The Archbishop of Canterbury has used his New Year message to rally the nation to fix the care system.
Archbishop Justin Welby said that the pressure on the existing system was one of the most pressing challenges facing the UK.
In the message, which aired on BBC 1, the Archbishop spoke of the importance of caring for others, especially the sick and ageing, but added that carers themselves need support.
He said it was not the job of the government alone to fix and that everyone had a role to play.
“We know our care system is broken, but it doesn’t have to be. We can rise to the challenge of fixing it. That means action from all of us; you me, families, communities, and government,” he said.
“Jesus reminds us of the value of every single person, young or old. He challenges me to love everyone as I know he loves me.”
“Caring goes to the heart of what it means to be human. It’s hard but it can also be the most life-giving thing we ever do. It comes back to that essential lesson: we need each other.”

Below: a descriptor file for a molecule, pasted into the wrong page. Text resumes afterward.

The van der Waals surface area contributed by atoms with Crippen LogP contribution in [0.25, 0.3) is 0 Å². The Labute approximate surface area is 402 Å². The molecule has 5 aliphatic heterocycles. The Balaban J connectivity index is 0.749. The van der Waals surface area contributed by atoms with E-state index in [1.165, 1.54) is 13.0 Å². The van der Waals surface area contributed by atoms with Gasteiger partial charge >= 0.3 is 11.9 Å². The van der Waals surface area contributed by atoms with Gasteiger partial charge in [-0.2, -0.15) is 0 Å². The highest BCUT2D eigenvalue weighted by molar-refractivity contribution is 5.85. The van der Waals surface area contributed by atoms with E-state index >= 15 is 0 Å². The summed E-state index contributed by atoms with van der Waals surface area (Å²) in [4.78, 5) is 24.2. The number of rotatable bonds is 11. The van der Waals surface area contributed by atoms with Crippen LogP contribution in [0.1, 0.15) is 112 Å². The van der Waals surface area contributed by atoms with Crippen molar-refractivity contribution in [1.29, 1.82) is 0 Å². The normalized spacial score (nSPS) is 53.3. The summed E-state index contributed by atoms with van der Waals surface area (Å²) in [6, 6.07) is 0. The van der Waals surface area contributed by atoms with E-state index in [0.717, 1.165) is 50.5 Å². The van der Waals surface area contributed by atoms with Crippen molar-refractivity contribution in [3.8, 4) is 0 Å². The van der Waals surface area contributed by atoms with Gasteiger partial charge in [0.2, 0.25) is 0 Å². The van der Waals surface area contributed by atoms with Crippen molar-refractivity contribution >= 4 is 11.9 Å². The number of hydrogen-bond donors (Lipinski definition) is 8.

Later in the broadcast, the Archbishop said it was “a privilege” to care for the elderly and ageing loved ones “after what we have received from them”.
He delivered his New Year message at MHA Bradbury Grange, a residential care home run by Methodist Homes in Whitstable, Kent, in the Diocese of Canterbury.
His comments come ahead of the release of a report into reforming the care sector commissioned that he commissioned jointly with the Archbishop of York.
‘Care and Support Reimagined’ will be published on 24 January and will share the Archbishops’ vision for a society in which people of all ages and ability can flourish.
The Archbishop’s New Year Message was broadcast at 12.55pm on BBC 1 and repeated again on BBC 2 at 4.40pm.